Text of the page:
Imagine you're sitting on your couch relaxing on a Sunday afternoon when your smart device alerts you that you are having a heart attack or that you have gone into renal failure.
You jump up, head to the ER and spend hours on test after test only to discover that nothing's wrong with you. So, what happened? Bad actors hacked your device, a type of attack in the IoT space of which we will likely see more instances in the future.
Nowadays, information security is not a consideration just for the digital stack. It is also an increasingly relevant concern for physical security. And IoT is the tip of the iceberg. Nano IoT
technology ranging in size from one to a few hundred nanometers is here.
With the healthcare industry driving demand for sensor-based IoT and manufacturers neglecting the importance of fully securing other areas that relate to IoT
, nano IoT is shaping up to be a hacker's dream-come-true. Devices such as diabetic healthcare pumps, kidney pumps, heart monitors and medical diary journey devices are some of the products that can cause adverse effects to a person's health if hacked.
This is – and will continue to be – important when more and more customers of IoT are exposed to these risks. Sure, these dangers are known, yet nothing is being done about them.
Instead, many in the industry are embracing the mentality of “We will fix it when we get there.” That's the extract same mentality that has impacted a lot of business over the past few years – and look where it got them.
The protection of customer information should be at the forefront of all businesses and vendor providers' minds. Customers should have their own concerns, as well. It will be paramount for the customer now to be the first line of defense for information security. Self-awareness with a security mindset will need to become the new norm.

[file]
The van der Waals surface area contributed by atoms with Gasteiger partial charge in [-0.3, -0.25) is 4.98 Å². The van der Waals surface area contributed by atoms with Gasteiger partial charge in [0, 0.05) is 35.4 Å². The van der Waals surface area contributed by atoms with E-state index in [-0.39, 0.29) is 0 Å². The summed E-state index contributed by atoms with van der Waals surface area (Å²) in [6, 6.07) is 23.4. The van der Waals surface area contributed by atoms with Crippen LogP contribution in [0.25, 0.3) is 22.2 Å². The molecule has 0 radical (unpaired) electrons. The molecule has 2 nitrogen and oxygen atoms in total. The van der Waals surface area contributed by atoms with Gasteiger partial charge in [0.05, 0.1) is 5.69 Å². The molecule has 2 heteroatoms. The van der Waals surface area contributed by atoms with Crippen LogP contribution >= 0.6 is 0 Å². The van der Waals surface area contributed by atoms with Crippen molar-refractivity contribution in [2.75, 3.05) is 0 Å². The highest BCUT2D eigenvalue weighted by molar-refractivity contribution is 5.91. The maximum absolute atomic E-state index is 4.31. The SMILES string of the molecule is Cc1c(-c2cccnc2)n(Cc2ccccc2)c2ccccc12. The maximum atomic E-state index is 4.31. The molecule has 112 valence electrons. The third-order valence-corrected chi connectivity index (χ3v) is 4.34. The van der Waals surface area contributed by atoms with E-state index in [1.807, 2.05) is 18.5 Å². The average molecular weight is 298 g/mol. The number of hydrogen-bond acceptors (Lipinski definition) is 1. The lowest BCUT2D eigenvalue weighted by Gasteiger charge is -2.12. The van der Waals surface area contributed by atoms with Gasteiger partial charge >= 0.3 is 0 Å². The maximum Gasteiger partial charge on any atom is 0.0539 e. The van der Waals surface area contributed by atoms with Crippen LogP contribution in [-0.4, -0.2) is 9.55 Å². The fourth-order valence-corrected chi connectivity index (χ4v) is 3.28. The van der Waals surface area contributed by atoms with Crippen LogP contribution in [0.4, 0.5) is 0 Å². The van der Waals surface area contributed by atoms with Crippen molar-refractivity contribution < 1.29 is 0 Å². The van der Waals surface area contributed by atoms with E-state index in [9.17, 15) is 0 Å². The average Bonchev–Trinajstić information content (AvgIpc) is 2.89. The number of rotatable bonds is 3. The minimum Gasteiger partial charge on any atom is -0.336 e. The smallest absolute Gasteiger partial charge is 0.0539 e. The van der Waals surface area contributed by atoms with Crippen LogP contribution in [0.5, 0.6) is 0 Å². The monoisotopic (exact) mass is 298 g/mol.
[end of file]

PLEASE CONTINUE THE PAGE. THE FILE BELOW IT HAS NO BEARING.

As more and more customers become codependent on their smart devices, entrusting their products to securely hold their interactive PHI (Personal Health Information
) constitutes a single point of failure.
If this one single device does not have the proper security in and around it, the likelihood of these devices becoming compromised becomes higher. With 96 percent
of security professionals projecting that IoT security breaches will take place in the next two to three years, the demand for better security practices will likely be higher than usual, as well.
So, what can be done?
It's simple: know where you are and where you want to be and close that gap. Organizations should try to learn what devices are all transmitting from and to your smart devices and/or feeding information to the nano IoT source. Hardening these and locking them down by implementing some sort of authentication process would help to identify what devices are authenticating and how they are authenticating.
With this knowledge, the consumer can isolate unauthenticated devices and users. Enterprises should also seek to limit the amount of data sent to critical devices, as reigning in this transmitted information to the device would also ensure there is very minimal security exposure.
About the Author: Ricoh Danielson is a U.S. Army Combat Veteran of Iraq and Afghanistan. As a digital forensic expert in cell phone forensics for high profile criminal and civil cases, Ricoh has a heavy passion for information security and digital forensics that led him to start up his firm (Fortitude Tech LLC) in the middle of law school to become Phoenix’s heavy hitting digital forensic powerhouse. He is also a graduate of Thomas Jefferson School of Law, Colorado Tech University, and UCLA Anderson School of Management.
Editor’s Note: The opinions expressed in this guest author article are solely those of the contributor, and do not necessarily reflect those of Tripwire, Inc.